August 14, 2005


Goodbye, commute: Middle-income earners line up to buy new homes popping up near their workplaces. (Diane Wedner, August 14, 2005, LA Times)

THEY extinguish fires, teach children, tend the ill and run small businesses in urban areas. What they cannot do is find homes they can afford near those jobs. But faster than anyone imagined, relief is coming to Inglewood, Oxnard, Pomona, Covina, South Park, Palm Springs and other Southern California communities where middle-class workers are starved for housing.

Major players such as former Housing and Urban Development Secretary Henry Cisneros, John Laing Homes, Watt Communities and the California Public Employees' Retirement System already this year have pumped millions of dollars into transforming abandoned factory sites and empty lots into high-density neighborhoods for those who want to live close to their work.

CityView, Cisneros' workforce-housing development company, had about 2,000 homes underway statewide in the first quarter of 2005. By the end of the year, it will have invested $750 million in moderate-priced housing, most of it already under construction. The company, which burst on the scene two years ago with $40 million in start-up money from CalPERS, the largest U.S. pension fund, has received $260 million more to develop workforce housing in a dozen California locales, including the San Fernando Valley, Azusa and San Jose.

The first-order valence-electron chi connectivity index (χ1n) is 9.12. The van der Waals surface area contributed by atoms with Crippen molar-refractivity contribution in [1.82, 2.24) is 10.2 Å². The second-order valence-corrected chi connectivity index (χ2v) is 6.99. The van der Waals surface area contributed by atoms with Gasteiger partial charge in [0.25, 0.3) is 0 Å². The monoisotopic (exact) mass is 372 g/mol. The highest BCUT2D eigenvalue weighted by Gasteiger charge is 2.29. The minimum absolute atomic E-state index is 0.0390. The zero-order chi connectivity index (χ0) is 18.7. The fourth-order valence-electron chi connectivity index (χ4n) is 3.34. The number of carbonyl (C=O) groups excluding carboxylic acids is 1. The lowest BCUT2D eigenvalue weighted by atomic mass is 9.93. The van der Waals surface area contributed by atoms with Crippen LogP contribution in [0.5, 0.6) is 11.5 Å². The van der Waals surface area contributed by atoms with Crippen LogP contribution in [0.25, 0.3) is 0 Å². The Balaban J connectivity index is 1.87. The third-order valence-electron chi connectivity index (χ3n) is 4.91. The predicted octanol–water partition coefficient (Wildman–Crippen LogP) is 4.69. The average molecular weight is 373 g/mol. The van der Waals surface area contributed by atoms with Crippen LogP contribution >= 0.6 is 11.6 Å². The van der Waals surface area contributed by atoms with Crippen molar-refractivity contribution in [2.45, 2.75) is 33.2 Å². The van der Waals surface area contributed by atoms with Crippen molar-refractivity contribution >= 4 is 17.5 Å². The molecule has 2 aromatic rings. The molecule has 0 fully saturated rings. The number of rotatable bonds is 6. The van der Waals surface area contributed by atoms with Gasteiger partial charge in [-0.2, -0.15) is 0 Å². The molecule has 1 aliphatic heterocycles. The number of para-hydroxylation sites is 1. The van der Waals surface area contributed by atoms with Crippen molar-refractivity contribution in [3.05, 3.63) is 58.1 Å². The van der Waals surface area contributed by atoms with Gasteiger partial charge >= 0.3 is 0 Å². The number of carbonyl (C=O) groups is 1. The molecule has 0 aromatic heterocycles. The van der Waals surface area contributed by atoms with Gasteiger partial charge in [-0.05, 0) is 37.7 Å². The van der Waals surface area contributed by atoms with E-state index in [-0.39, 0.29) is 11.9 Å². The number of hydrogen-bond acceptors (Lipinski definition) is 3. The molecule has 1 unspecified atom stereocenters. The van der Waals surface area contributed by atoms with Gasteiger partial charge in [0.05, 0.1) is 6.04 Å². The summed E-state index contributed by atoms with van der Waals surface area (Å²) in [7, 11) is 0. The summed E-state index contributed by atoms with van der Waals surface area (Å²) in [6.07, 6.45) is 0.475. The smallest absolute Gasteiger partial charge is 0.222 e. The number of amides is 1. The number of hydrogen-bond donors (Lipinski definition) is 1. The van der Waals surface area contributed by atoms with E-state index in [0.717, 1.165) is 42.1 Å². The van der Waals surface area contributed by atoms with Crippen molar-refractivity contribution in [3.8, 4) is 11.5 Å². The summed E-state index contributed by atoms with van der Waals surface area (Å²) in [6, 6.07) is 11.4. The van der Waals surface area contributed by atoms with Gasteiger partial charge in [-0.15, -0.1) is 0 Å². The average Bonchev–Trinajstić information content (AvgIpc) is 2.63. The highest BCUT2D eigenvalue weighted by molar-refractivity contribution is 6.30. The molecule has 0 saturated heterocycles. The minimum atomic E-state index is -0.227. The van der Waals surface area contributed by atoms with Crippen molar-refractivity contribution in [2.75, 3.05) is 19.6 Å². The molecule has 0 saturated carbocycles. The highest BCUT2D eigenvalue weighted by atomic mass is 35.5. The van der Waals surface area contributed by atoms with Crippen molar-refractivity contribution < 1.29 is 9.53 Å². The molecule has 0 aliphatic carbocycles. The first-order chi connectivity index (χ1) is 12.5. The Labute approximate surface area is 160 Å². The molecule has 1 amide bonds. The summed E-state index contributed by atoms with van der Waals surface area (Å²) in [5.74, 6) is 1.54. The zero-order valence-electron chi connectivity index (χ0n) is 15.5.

Local and state governments are in on the act too, easing zoning rules for builders, expediting the permit process and tossing in various tax credits.

Another shot in the arm could come from the Housing America's Workforce Act, introduced this summer in the U.S. Senate, which would give companies that help eligible employees buy homes a 50-cent tax credit for every dollar they provide, up to $10,000 or 6% of the purchase price.

Workers who earn 80% to 120% of an area's median income — the targeted purchasers of workforce housing — need all the help they can get. A buyer had to earn $124,320 a year to afford the California median-priced home of $530,430 in the second quarter. Bu

No one in our neighborhood of Dartmouth College employees could afford to live in Hanover, NH otherwise.

Posted by Orrin Judd at August 14, 2005 12:00 AM
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